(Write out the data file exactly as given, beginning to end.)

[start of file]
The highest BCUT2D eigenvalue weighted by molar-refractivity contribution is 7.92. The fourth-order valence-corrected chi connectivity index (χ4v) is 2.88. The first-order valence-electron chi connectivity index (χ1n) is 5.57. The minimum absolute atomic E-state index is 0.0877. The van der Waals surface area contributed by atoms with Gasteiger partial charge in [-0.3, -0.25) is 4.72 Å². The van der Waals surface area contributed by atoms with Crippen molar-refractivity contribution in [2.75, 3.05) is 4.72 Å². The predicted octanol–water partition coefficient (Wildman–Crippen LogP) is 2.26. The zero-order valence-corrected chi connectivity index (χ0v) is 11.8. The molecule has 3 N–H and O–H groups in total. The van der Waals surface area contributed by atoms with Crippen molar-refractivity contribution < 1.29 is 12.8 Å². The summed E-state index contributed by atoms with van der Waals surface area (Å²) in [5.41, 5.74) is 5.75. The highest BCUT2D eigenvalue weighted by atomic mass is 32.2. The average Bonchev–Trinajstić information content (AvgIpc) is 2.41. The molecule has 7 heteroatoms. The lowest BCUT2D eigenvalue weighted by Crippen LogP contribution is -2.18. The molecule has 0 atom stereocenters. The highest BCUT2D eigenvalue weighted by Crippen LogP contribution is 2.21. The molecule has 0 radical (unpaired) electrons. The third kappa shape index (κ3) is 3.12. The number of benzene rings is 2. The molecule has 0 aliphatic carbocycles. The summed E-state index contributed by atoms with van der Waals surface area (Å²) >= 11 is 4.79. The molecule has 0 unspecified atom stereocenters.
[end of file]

The highest BCUT2D eigenvalue weighted by molar-refractivity contribution is 7.92. The fourth-order valence-corrected chi connectivity index (χ4v) is 2.88. The first-order valence-electron chi connectivity index (χ1n) is 5.57. The minimum absolute atomic E-state index is 0.0877. The van der Waals surface area contributed by atoms with Gasteiger partial charge in [-0.3, -0.25) is 4.72 Å². The van der Waals surface area contributed by atoms with Crippen molar-refractivity contribution in [2.75, 3.05) is 4.72 Å². The predicted octanol–water partition coefficient (Wildman–Crippen LogP) is 2.26. The zero-order valence-corrected chi connectivity index (χ0v) is 11.8. The molecule has 3 N–H and O–H groups in total. The van der Waals surface area contributed by atoms with Crippen molar-refractivity contribution < 1.29 is 12.8 Å². The summed E-state index contributed by atoms with van der Waals surface area (Å²) in [5.41, 5.74) is 5.75. The highest BCUT2D eigenvalue weighted by atomic mass is 32.2. The average Bonchev–Trinajstić information content (AvgIpc) is 2.41. The molecule has 7 heteroatoms. The lowest BCUT2D eigenvalue weighted by Crippen LogP contribution is -2.18. The molecule has 0 atom stereocenters. The highest BCUT2D eigenvalue weighted by Crippen LogP contribution is 2.21. The molecule has 0 radical (unpaired) electrons. The third kappa shape index (κ3) is 3.12. The number of benzene rings is 2. The molecule has 0 aliphatic carbocycles. The summed E-state index contributed by atoms with van der Waals surface area (Å²) >= 11 is 4.79. The molecule has 0 unspecified atom stereocenters.